-- Government - New Jersey Taxes
* Governor * Legislature * Courts
* Counties * Municipalities * Taxes
* Politics/elections * Political history * Lobbyists
The legal authority to impose taxes in New Jersey is derived from the 1947 State Constitution and implementing laws codified in Title 54 of the New Jersey Statutes Annotated (hereafter N.J.S.A.). The collection of state taxes is the responsibility of the Department of the Treasury, primarily through its Division of Taxation (tax filing, processing and collection) and its Division of Revenue and Enterprise Services (business registration and tax payment services).
For most of its history, the state lacked a statewide general tax, relying largely on revenues from railroad taxes and fees, a variety of business levies and sales of state property such as tidelands. In the nineteenth century, the state's efforts to avoid taxing its residents resulted in its being derided as the "state of the Camden and Amboy" for the corrupt influence of the dominant railroad monopoly on state government. Toward the end of the nineteenth century, New Jersey was branded by the muckraking journalist Lincoln Steffens as the "traitor state" for its weak corporate regulation intended to attract trusts and monopolies to establish their legal domiciles in the state in return for fees which again allowed the state government to avoid taxing its own citizens.
It was not until the 1950s that the state enacted a sales tax--its first statewide tax on the general public. After failed attempts in the 1960s by both Governor Hughes and Governor Cahill, the state became one of the last to enact an income tax, which was signed by Governor Byrne in 1976. The income tax was approved only after the state Supreme Court ordered the closing of public schools, placing intense pressure on the legislature to force passage of the tax. Even after the additional revenues provided by the income tax, New Jersey local governments remain heavily dependent, compared to most states, on their taxation of real estate in financing schools and local government operations,
New Jersey completed the phaseout of its estate tax in 2018 and reduced its sales tax rate from 6.875% to 6.625%, completing a two-year revision which also imposed higher gas tax rates. (Some municipalities have 'Urban Enterprise Zones' where qualifying sellers may collect and remit sales tax at a 3.3125% rate, half the 6.625% statewide rate). At the same time, however, a new individual income tax bracket with a rate of 10.75% was created, the third-highest in the country, along with a corporate income tax surcharge on companies with income of $1 million or more, raising their tax rate to 11.5%--.the highest statutory corporate tax rate of all states followed by Pennsylvania (9.99%) and Iowa and Minnesota (both at 9.8%).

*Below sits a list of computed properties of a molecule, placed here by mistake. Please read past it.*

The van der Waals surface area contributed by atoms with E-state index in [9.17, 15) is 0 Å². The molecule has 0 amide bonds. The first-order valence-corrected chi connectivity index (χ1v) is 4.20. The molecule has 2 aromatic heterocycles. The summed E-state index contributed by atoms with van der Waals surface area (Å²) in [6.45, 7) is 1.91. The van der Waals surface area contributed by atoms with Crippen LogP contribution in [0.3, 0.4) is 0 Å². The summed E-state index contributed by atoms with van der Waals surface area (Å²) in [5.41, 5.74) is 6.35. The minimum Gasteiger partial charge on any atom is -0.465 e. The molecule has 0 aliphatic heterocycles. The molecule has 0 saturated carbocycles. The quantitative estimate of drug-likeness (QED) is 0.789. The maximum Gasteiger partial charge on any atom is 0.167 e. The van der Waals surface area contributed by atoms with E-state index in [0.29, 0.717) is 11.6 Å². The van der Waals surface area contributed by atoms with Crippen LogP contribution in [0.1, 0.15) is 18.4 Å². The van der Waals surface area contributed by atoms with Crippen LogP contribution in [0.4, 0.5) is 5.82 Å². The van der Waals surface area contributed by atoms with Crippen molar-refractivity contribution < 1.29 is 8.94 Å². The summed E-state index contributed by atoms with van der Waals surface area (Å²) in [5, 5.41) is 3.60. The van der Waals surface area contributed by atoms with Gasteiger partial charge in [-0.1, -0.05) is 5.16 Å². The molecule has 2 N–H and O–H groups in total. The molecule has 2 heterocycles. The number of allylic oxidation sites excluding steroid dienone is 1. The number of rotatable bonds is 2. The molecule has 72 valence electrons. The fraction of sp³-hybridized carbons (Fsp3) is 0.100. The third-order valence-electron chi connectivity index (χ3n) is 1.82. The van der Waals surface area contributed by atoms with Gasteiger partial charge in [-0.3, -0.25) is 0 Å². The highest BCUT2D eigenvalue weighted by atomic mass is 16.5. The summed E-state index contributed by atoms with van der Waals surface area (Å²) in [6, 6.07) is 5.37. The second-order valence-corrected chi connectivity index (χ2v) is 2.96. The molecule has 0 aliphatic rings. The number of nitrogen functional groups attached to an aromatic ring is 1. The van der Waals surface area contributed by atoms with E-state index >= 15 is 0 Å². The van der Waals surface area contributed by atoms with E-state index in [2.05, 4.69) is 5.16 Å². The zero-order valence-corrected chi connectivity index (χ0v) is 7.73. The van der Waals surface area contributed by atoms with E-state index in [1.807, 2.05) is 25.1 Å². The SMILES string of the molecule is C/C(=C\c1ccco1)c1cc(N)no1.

Despite critics who contended the state's high tax rates on upper-income residents would drive relocations to lower-tax states, the number of millionaires in New Jersey increased by 5.4% from 2019 to 2020. According to IRS data, 23,950 tax returns were filed in New Jersey with $1 million or more in adjusted gross income in 2020, up from 22,720 the prior year. In comparison to 2015. New Jersey had a 22.3% increase.
-- Tax Revenues and Tax Burden
A study released in May 2021 reported that New Jerseyans pay on average a grand lifetime total in all federal, state and local taxes of $931,698, the highest tax burden of all states, ahead of #2 Massachusetts at $827,185 and #3 Connecticut at $805,213. Nationwide, taxpayers pay $525,037 over their lives, which includes taxes on income, property, cars and retail spending, according to the report..